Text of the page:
During the last 90+ years, folks from near and far have visited Seesaw’s, making memories and a trail of history, all contributing to what we term “Seesaw’s Lore”. Below are just some of the facts and tidbits we have picked up along the way.
Did you know?
Johnny Seesaw’s was actually named after Kyrill Sessof who was born in Werkali in Minsk, Russia in 1887.
On April 3rd, 1913, Kyrill Sessof arrived at Ellis Island where he changed his name to John Sesow.
John Sesow at age 33, married Vinnie, a woman from Bondville, VT, who was sixteen (although it is rumored that she was actually 14). Vinnie was a bootlegger and people came from near and far during prohibition to taste her product, which purportedly was clear moonshine that she had bought and added burnt sugar to create its desired color and flavor.
The WonderView Log Pavillon
John Sesow bought the Seesaw’s property for $300 in 1924; later to be bought by the Parrish and deSchweinitz families in 1938 for $1,800.
The original Seesaw’s structure built in 1924 was called the WonderView Log Pavilion. It was constructed by hand with no power tools, modeled after an old Russian wood structure called an Izba that tended to use no nails during construction.
John Sesow had 10 children, seven of which were born within the annex of the WonderView Log Pavillon.
Johnny Seesaw's - the early years
The newly formulated inn and restaurant Johnny Seesaw’s opened on December 26th, 1938 with 60 beds in bunk rooms throughout the lodge. By New Year’s Eve (six days later), word had spread throughout the Northeast and Johnny Seesaw’s had requests for 200 reservations, 140 of which they had to turn away.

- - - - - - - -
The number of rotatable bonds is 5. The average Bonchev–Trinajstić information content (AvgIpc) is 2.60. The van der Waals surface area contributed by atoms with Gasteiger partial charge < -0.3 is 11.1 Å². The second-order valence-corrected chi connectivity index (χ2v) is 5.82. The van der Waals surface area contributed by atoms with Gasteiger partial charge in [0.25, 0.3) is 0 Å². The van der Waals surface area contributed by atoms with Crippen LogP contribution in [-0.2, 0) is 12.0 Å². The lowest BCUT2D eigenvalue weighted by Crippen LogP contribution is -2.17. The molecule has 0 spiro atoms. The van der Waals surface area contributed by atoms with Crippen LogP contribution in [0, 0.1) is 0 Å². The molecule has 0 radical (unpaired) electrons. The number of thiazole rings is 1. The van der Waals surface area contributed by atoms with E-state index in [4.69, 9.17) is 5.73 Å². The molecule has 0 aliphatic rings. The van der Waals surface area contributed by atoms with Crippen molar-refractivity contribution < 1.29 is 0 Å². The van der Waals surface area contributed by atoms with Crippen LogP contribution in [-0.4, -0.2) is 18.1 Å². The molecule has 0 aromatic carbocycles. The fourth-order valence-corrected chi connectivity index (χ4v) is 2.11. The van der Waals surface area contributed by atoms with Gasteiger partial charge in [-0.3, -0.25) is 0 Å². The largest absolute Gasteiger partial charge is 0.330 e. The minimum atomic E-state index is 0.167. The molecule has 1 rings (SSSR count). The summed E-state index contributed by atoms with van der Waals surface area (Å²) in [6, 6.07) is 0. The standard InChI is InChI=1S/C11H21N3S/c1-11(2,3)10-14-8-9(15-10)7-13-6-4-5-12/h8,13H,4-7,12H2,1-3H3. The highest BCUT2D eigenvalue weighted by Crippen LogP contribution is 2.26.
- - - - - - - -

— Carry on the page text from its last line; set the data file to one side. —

In the first year of operation, “a bunk, a big breakfast, box lunch and bountiful dinner cost $3.50 per day” which was the same amount for a lift ticket to the rope tow up East Meadow.
The inspiration for the internal circular fireplace was from the Grand Lake Lodge in Colorado visited by Bill Parish in the 1920’s.
What makes Seesaw's, well, Seesaw's?
An upright piano from Mary Parrish’s home in Dorset was brought to the property and painted a “vivid blue” and was used for entertaining at the end of the Seducerie.
The mural in the Seducerie was reportedly painted to brighten things up and provide an escape in the WWII era.
It is said that in the late ’30s a group of Seesaw’s patrons cooked up a plan to launch the National Ski Patrol System, amongst them Charles Minot “Minnie” Dole, the organization’s first president.
Seesaw's Skiing Makes History
Seesaw’s also lays claim to being where the idea to form the U.S. Army Tenth Mountain Division (ski troops specially trained for winter combat in alpine conditions) was established, again thanks to Dole who lobbied the U.S. War Department in ’39.
Patrons could ski from the Bromley trails down to Johnny Seesaw’s at days end on a run known as the “Cow Goose Schuss” so called after one fellow had to duck and ski right under a heifer from the Best Farm, straddling the narrow track. The heifer headed for the woods and the skier for the bar!
In 2008, with 90 years of history, the property was officially designated the “Johnny Seesaw’s Historic District”.